Kerry and Failing
28 May 2004 23:39 GMT
Street that is...
An article about violence, politics, neighborhood and myself.
Sometimes the first most obvious layer of meaning is glossed over, only to burst out screaming irony at the best opportunity. I live in what some would describe as the worst part of town—North Portland. I've denied this, even going so far as to say the opposite is true.
My friend, who's half-black was warned by his mother not to come over because he kept complaining to her that the police profiled him every time. Then police killed a black man as he reached to take off his seat belt during a routine traffic stop. This worried my friend and much more so his mother, but still he brought over his computer. It was having issues and was in danger of giving him an aneurysm.
I helped him with it, and networked our computers together to test it with one of the best games of all time—Half-Life. More specifically we played a module/modification of the game called Day of Defeat which is a World War II simulation. This is a first person shooter game, which means you are as close to the violence as computers can take you. We killed each other and other real people through our computers again and again in this very gory very fast paced medium.
But at the height of our play, just as the sun set, something like firecrackers sounded. It was a drive by shooting, a half block away at my corner—the corner of N Haight Ave and Failing St across from Unthank Park. We paused in disbelief, crossed ourselves and kept playing.
Four days later I followed my neighbor down to Unthank Park to shoot some hoops. We discovered John Kerry, the Presidential candidate, happened to be speaking at the community center there.
He came out and we walked over as he walked over. He shook my hand and griped my shoulder like he really cared. Failing Street was a step away and I wanted to warn him, but he stepped on for a photo opportunity before I could.
I wondered what he'd say about the drive by, but then I remembered that he's a war hero—or was that a war technically? He seemed like such a normal guy. My neighbor kept commenting on his olive tan, while I tried to beat into my head that this was somebody important, special, a real hero, but I was failing.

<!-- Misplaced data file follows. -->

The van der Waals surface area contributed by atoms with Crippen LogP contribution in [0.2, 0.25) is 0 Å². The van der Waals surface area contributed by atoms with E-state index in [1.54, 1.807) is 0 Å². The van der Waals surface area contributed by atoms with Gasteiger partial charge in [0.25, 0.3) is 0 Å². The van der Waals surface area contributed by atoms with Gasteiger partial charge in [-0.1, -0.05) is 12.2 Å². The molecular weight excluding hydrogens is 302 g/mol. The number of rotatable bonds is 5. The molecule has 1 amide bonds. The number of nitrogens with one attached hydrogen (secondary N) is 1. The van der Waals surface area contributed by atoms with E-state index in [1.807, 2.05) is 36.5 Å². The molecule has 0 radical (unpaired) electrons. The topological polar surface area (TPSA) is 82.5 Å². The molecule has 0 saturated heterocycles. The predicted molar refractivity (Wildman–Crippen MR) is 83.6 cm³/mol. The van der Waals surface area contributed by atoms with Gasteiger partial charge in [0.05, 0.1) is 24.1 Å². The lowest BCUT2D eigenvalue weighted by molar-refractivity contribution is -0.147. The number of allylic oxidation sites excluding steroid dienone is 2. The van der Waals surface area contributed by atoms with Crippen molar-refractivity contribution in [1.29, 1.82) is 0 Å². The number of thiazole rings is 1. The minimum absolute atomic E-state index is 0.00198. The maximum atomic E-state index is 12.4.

Maybe that isn't a bad thing—Kerry failing, but hate—I do hate Bush. It's a cross roads. As a normal man I could vote for John—it is a normal name.
I was thinking Nader, but John cared enough to come to my corner, my home—not that Nader wouldn't, he just happened not to. Yes, I will vote for John and hope he doesn't fail us so we don't have to hate him too.
My thoughts go back to the look in his eyes as he looked at me as if he was imagining himself as me, or himself at what he thought my age to be. I'm sure he thought I was between eighteen and twenty six. I'm twenty seven so when my neighbor, who's twenty, commented on the potential for another draft I jokingly said it didn't matter to me. But it does, my brother's only sixteen.
So somehow all these things have tied together in my mind using names as string and knots of irony. World War II, Vietnam, and Iraq swirling together. The place and street names about my home conflicting with the name John Kerry. Profiling, police shootings, and drive bys waring with my idealistic perception of my neighborhood.
Without a steady job I feel like I'm living half a life and play Half-Life as I ponder this. Oregon, led by Portland, still seems to be the forerunner of the bad economy. Is this part of why Kerry cared enough to come here? He was accessible to me because I live in the worst part of the worst economy of the largest economy of the world—not that I'm unthankful. All this seems to be focused with planetary alignment-like weirdness on my street corner.
So with this article I hope I've fulfilled my duty to share the oddness, the irony, and maybe even a hidden lesson.